Current Cases & Projects  |  Individual Indian Money (IIM) Accounts Cobell v. Kempthorne

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Individual Indian Money (IIM) Accounts - Cobell v. Kempthorne
Attorney: John Echohawk

Case Update

The Native American Rights Fund and private co-counsel filed this class action case in federal district court in Washington, D.C. in 1996 to force the federal government to provide an accounting to approximately 300,000 individual Indian money account holders who have their funds held in trust by the federal government. Through years of litigation, decisions of the federal district court and the federal court of appeals held that the government was in breach of trust and must provide an accounting. NARF was active in the case until 2006 when the case was fully staffed and NARF's resources were shifted over to help 41 unrepresented Tribes who faced a deadline to file suit against the federal government for accountings of their tribal funds held in trust by the federal government under the same system. That tribal trust fund litigation is proceeding. See Infra.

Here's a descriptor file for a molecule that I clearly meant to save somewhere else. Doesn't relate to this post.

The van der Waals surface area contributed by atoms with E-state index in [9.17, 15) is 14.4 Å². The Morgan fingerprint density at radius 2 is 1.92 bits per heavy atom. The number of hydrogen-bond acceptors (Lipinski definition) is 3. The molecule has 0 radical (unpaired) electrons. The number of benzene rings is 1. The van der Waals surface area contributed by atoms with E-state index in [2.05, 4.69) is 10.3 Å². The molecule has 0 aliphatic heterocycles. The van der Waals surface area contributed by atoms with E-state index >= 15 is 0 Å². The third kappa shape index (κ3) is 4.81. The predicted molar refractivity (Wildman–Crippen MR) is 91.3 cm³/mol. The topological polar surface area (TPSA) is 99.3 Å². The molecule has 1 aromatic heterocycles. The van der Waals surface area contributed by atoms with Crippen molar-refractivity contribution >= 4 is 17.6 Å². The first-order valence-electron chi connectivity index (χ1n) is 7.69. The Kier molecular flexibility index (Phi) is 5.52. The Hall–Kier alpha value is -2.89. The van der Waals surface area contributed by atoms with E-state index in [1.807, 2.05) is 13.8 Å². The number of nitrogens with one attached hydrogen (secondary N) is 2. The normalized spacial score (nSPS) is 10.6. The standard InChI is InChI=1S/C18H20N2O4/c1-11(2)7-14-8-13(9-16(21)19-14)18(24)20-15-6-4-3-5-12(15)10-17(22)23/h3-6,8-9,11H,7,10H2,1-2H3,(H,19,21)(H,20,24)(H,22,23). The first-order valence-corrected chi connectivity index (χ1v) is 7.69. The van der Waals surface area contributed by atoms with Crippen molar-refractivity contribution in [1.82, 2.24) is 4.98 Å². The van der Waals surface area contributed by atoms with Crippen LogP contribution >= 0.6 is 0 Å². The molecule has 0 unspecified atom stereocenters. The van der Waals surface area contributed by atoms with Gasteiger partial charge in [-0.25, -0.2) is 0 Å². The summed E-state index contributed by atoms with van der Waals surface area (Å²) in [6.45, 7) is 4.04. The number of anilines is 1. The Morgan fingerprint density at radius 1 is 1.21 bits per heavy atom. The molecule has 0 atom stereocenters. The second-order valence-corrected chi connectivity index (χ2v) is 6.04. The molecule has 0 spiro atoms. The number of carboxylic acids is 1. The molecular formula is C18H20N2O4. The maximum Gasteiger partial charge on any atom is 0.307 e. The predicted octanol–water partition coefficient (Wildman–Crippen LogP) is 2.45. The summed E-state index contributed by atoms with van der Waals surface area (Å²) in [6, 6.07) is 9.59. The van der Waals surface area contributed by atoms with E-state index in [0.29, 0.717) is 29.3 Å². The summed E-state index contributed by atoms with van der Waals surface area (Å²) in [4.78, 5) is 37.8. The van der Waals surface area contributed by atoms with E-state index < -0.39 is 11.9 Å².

On December 8, 2010, President Obama signed into law a settlement of $1.5 billion to be paid to the 300,000 individual Indian money account holders with another $1.9 billion made available to pay individual Indians who want to sell their small fractionated interests in their trust lands to the federal government to be turned over to their Tribes. The federal district court approved the settlement on June 20, 2011, and the decision was appealed. The federal district court also awarded $99 million in attorneys' fees and expenses on June 20, 2011, and will later decide how the $99 million will be divided among the attorneys. NARF, through its pro bono attorneys, DLA Piper, has submitted an application for $8,098,821 in attorneys' fees and expenses for its work on the case. The Court of Appeals heard oral arguments in the first appeal of the decision to approve the settlement on February 16, 2012. The Court of Appeals affirmed the federal district court's approval of the settlement on May 22, 2012. The U.S. Supreme Court has denied review of the case and we are now waiting for the federal district to make a decision on our application for attorneys' fees and expenses. The federal district court held a hearing on the matter March 18 and referred it to a magistrate judge for mediation in hopes of resolving the matter before issuing a ruling. Mediation was held on April 29 and was unsuccessful. The matter is back to the federal district court for decision.

Further information about the settlement can be found at www.cobellsettlement.com.

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